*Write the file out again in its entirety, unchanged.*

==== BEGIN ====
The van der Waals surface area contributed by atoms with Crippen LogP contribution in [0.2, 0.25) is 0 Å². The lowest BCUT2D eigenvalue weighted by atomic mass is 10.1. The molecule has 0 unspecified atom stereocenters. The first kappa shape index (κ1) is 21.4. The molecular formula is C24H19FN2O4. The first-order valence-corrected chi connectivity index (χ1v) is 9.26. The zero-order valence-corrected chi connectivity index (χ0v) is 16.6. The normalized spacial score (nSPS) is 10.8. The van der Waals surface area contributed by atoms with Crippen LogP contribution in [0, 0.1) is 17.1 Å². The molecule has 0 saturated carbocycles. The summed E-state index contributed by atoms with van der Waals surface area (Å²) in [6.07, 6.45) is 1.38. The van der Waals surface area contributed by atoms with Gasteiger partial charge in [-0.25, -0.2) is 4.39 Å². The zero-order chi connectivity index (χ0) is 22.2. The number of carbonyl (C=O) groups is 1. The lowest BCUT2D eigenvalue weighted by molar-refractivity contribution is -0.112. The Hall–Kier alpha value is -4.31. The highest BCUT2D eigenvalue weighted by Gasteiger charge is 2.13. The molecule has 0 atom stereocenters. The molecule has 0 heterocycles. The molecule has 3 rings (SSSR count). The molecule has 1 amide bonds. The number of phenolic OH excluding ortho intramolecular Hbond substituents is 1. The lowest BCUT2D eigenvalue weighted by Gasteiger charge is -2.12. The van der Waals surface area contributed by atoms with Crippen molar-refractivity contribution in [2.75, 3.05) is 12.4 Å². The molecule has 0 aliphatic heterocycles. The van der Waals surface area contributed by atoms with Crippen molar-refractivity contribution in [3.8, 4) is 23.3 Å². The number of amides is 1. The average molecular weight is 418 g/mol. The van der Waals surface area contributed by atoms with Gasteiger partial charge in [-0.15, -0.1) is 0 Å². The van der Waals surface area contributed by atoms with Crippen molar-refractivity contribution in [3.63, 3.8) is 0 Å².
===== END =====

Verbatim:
The van der Waals surface area contributed by atoms with Crippen LogP contribution in [0.2, 0.25) is 0 Å². The lowest BCUT2D eigenvalue weighted by atomic mass is 10.1. The molecule has 0 unspecified atom stereocenters. The first kappa shape index (κ1) is 21.4. The molecular formula is C24H19FN2O4. The first-order valence-corrected chi connectivity index (χ1v) is 9.26. The zero-order valence-corrected chi connectivity index (χ0v) is 16.6. The normalized spacial score (nSPS) is 10.8. The van der Waals surface area contributed by atoms with Crippen LogP contribution in [0, 0.1) is 17.1 Å². The molecule has 0 saturated carbocycles. The summed E-state index contributed by atoms with van der Waals surface area (Å²) in [6.07, 6.45) is 1.38. The van der Waals surface area contributed by atoms with Gasteiger partial charge in [-0.25, -0.2) is 4.39 Å². The zero-order chi connectivity index (χ0) is 22.2. The number of carbonyl (C=O) groups is 1. The lowest BCUT2D eigenvalue weighted by molar-refractivity contribution is -0.112. The Hall–Kier alpha value is -4.31. The highest BCUT2D eigenvalue weighted by Gasteiger charge is 2.13. The molecule has 0 atom stereocenters. The molecule has 0 heterocycles. The molecule has 3 rings (SSSR count). The molecule has 1 amide bonds. The number of phenolic OH excluding ortho intramolecular Hbond substituents is 1. The lowest BCUT2D eigenvalue weighted by Gasteiger charge is -2.12. The van der Waals surface area contributed by atoms with Crippen molar-refractivity contribution in [2.75, 3.05) is 12.4 Å². The molecule has 0 aliphatic heterocycles. The van der Waals surface area contributed by atoms with Crippen molar-refractivity contribution in [3.8, 4) is 23.3 Å². The number of amides is 1. The average molecular weight is 418 g/mol. The van der Waals surface area contributed by atoms with Gasteiger partial charge in [-0.15, -0.1) is 0 Å². The van der Waals surface area contributed by atoms with Crippen molar-refractivity contribution in [3.63, 3.8) is 0 Å².